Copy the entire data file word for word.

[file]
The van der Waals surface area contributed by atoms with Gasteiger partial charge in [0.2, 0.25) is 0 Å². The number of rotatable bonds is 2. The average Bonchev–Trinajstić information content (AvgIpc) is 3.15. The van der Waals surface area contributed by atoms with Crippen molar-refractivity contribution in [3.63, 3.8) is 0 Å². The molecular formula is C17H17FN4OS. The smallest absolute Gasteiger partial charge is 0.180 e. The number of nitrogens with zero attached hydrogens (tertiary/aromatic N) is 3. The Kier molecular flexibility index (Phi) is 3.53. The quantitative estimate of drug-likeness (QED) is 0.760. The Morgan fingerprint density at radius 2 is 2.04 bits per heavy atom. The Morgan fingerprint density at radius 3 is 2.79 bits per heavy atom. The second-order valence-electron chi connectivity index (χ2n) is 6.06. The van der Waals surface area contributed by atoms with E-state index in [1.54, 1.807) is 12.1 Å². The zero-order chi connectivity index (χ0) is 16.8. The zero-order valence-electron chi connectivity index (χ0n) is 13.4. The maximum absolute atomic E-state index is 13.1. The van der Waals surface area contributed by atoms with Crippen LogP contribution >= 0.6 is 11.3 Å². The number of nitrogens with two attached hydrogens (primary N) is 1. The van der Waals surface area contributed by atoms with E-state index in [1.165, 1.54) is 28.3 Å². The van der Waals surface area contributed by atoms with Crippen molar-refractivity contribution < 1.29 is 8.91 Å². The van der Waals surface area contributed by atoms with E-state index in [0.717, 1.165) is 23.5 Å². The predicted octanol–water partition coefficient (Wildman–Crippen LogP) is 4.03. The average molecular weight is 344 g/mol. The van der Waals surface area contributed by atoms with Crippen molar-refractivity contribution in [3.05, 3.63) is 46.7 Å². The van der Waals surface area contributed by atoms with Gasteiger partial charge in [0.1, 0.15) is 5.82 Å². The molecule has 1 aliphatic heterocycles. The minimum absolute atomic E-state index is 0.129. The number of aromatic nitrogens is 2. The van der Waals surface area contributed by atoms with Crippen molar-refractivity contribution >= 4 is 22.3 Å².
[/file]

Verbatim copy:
The van der Waals surface area contributed by atoms with Gasteiger partial charge in [0.2, 0.25) is 0 Å². The number of rotatable bonds is 2. The average Bonchev–Trinajstić information content (AvgIpc) is 3.15. The van der Waals surface area contributed by atoms with Crippen molar-refractivity contribution in [3.63, 3.8) is 0 Å². The molecular formula is C17H17FN4OS. The smallest absolute Gasteiger partial charge is 0.180 e. The number of nitrogens with zero attached hydrogens (tertiary/aromatic N) is 3. The Kier molecular flexibility index (Phi) is 3.53. The quantitative estimate of drug-likeness (QED) is 0.760. The Morgan fingerprint density at radius 2 is 2.04 bits per heavy atom. The Morgan fingerprint density at radius 3 is 2.79 bits per heavy atom. The second-order valence-electron chi connectivity index (χ2n) is 6.06. The van der Waals surface area contributed by atoms with E-state index in [1.54, 1.807) is 12.1 Å². The zero-order chi connectivity index (χ0) is 16.8. The zero-order valence-electron chi connectivity index (χ0n) is 13.4. The maximum absolute atomic E-state index is 13.1. The van der Waals surface area contributed by atoms with Crippen LogP contribution >= 0.6 is 11.3 Å². The number of nitrogens with two attached hydrogens (primary N) is 1. The van der Waals surface area contributed by atoms with E-state index in [1.165, 1.54) is 28.3 Å². The van der Waals surface area contributed by atoms with Crippen molar-refractivity contribution < 1.29 is 8.91 Å². The van der Waals surface area contributed by atoms with E-state index in [0.717, 1.165) is 23.5 Å². The predicted octanol–water partition coefficient (Wildman–Crippen LogP) is 4.03. The average molecular weight is 344 g/mol. The van der Waals surface area contributed by atoms with Crippen molar-refractivity contribution in [3.05, 3.63) is 46.7 Å². The van der Waals surface area contributed by atoms with Gasteiger partial charge in [0.1, 0.15) is 5.82 Å². The molecule has 1 aliphatic heterocycles. The minimum absolute atomic E-state index is 0.129. The number of aromatic nitrogens is 2. The van der Waals surface area contributed by atoms with Crippen molar-refractivity contribution >= 4 is 22.3 Å².